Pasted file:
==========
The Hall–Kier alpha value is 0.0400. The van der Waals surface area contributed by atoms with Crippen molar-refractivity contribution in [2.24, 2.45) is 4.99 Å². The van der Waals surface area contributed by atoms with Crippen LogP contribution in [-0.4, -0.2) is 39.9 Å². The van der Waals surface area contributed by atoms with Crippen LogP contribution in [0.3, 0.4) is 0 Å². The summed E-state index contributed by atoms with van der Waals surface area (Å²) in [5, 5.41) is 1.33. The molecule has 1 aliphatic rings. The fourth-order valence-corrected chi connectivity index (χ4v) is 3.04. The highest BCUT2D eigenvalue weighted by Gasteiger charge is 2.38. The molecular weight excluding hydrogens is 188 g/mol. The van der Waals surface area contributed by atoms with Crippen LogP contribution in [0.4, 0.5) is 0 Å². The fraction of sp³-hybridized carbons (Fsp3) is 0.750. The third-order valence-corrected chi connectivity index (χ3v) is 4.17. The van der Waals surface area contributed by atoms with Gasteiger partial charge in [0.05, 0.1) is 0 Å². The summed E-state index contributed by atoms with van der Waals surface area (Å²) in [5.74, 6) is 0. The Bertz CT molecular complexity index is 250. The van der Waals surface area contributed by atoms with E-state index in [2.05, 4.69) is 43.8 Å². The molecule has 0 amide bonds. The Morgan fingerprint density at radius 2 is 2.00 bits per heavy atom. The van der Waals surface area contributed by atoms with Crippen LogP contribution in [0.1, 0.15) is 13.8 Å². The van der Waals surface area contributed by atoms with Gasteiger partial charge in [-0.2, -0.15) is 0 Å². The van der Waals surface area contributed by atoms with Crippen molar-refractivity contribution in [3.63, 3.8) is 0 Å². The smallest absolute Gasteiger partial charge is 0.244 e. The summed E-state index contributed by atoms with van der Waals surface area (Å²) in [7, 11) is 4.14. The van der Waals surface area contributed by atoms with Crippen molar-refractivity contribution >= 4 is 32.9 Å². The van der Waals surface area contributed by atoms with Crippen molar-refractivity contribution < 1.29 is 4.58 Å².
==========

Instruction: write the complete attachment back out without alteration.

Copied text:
The Hall–Kier alpha value is 0.0400. The van der Waals surface area contributed by atoms with Crippen molar-refractivity contribution in [2.24, 2.45) is 4.99 Å². The van der Waals surface area contributed by atoms with Crippen LogP contribution in [-0.4, -0.2) is 39.9 Å². The van der Waals surface area contributed by atoms with Crippen LogP contribution in [0.3, 0.4) is 0 Å². The summed E-state index contributed by atoms with van der Waals surface area (Å²) in [5, 5.41) is 1.33. The molecule has 1 aliphatic rings. The fourth-order valence-corrected chi connectivity index (χ4v) is 3.04. The highest BCUT2D eigenvalue weighted by Gasteiger charge is 2.38. The molecular weight excluding hydrogens is 188 g/mol. The van der Waals surface area contributed by atoms with Crippen LogP contribution in [0.4, 0.5) is 0 Å². The fraction of sp³-hybridized carbons (Fsp3) is 0.750. The third-order valence-corrected chi connectivity index (χ3v) is 4.17. The van der Waals surface area contributed by atoms with Gasteiger partial charge in [0.05, 0.1) is 0 Å². The summed E-state index contributed by atoms with van der Waals surface area (Å²) in [5.74, 6) is 0. The Bertz CT molecular complexity index is 250. The van der Waals surface area contributed by atoms with E-state index in [2.05, 4.69) is 43.8 Å². The molecule has 0 amide bonds. The Morgan fingerprint density at radius 2 is 2.00 bits per heavy atom. The van der Waals surface area contributed by atoms with Crippen LogP contribution in [0.1, 0.15) is 13.8 Å². The van der Waals surface area contributed by atoms with Gasteiger partial charge in [-0.2, -0.15) is 0 Å². The van der Waals surface area contributed by atoms with Crippen molar-refractivity contribution in [3.63, 3.8) is 0 Å². The smallest absolute Gasteiger partial charge is 0.244 e. The summed E-state index contributed by atoms with van der Waals surface area (Å²) in [7, 11) is 4.14. The van der Waals surface area contributed by atoms with Crippen molar-refractivity contribution >= 4 is 32.9 Å². The van der Waals surface area contributed by atoms with Crippen molar-refractivity contribution < 1.29 is 4.58 Å².